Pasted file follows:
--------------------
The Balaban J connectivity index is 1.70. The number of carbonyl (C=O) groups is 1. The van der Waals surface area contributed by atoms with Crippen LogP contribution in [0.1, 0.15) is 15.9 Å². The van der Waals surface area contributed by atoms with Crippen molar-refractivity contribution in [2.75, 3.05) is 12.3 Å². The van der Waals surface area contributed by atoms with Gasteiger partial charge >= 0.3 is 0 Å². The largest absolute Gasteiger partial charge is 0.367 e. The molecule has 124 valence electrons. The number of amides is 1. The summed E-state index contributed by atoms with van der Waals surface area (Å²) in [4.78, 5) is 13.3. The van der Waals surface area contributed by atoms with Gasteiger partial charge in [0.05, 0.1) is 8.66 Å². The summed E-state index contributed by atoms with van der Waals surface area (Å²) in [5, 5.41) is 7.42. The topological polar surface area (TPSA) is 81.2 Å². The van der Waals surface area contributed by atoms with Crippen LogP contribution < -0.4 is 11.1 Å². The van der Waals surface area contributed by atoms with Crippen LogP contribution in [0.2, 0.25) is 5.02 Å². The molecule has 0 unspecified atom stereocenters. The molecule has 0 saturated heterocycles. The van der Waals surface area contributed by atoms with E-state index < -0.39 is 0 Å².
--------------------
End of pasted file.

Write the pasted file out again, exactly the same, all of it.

The Balaban J connectivity index is 1.70. The number of carbonyl (C=O) groups is 1. The van der Waals surface area contributed by atoms with Crippen LogP contribution in [0.1, 0.15) is 15.9 Å². The van der Waals surface area contributed by atoms with Crippen molar-refractivity contribution in [2.75, 3.05) is 12.3 Å². The van der Waals surface area contributed by atoms with Gasteiger partial charge >= 0.3 is 0 Å². The largest absolute Gasteiger partial charge is 0.367 e. The molecule has 124 valence electrons. The number of amides is 1. The summed E-state index contributed by atoms with van der Waals surface area (Å²) in [4.78, 5) is 13.3. The van der Waals surface area contributed by atoms with Gasteiger partial charge in [0.05, 0.1) is 8.66 Å². The summed E-state index contributed by atoms with van der Waals surface area (Å²) in [5, 5.41) is 7.42. The topological polar surface area (TPSA) is 81.2 Å². The van der Waals surface area contributed by atoms with Crippen LogP contribution < -0.4 is 11.1 Å². The van der Waals surface area contributed by atoms with Crippen LogP contribution in [0.2, 0.25) is 5.02 Å². The molecule has 0 unspecified atom stereocenters. The molecule has 0 saturated heterocycles. The van der Waals surface area contributed by atoms with E-state index < -0.39 is 0 Å².